Adaptive Strategies: a Novel Game-theoretic Analysis for Autonomous Distributed Systems in Dynamic Environments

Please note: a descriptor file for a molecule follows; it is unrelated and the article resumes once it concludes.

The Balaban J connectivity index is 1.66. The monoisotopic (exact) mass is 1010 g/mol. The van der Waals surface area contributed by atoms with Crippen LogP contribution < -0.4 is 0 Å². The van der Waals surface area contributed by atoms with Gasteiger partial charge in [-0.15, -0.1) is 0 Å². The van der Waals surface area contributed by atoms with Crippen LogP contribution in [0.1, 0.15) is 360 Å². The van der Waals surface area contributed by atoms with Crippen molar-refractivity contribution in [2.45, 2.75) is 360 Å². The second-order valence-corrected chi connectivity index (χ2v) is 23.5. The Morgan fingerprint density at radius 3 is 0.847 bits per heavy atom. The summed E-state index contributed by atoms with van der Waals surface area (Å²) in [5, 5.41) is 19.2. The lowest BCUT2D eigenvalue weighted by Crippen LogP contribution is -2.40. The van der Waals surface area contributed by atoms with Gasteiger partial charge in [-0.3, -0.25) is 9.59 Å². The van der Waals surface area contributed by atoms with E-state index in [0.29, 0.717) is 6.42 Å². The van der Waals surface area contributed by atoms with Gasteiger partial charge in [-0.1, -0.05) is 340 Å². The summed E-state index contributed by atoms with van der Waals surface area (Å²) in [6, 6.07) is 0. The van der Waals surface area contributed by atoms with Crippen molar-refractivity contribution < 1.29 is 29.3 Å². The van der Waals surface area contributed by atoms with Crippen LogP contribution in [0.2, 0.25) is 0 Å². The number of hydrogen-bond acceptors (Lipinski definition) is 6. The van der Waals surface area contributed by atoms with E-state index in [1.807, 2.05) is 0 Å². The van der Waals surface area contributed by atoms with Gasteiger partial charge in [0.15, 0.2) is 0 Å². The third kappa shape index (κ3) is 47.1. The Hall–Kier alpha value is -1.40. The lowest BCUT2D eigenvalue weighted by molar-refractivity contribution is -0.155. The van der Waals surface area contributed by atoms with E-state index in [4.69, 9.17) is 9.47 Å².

We propose the concept of an adaptive strategy, and we consider its robustness against other strategies. On average, the adaptive strategy achieves a higher payoff than other strategies. The strength of a strategy is defined as an adaptive measure calculated on the basis of a payoff obtained through interactions among agents. An agent interacts with other agents by selecting various strategies in computer networks. For the adaptive strategy, we give a formal definition of the adaptive measure of how well it behaves against other strategies. We present a calculation example of the adaptive measure for the iterated prisoner's dilemma with three simple strategies. According to the example, a tit-for-tat (TFT) strategy is found to be the best strategy when we evaluate it by the adaptive measure, even if an All-D (always defect) strategy achieves the highest expected payoff. Furthermore, we investigate the adaptive strategies for a self-repairing network consisting of agents with spatial strategies. According to simulations, under some conditions, the strategies obtaining the highest adaptive measures do not correspond to those with the highest averaged resources. The adaptive measure enables us to evaluate the behaviors of the adaptive strategies against those of other strategies. In addition, we discuss some open problems for adaptive strategies.
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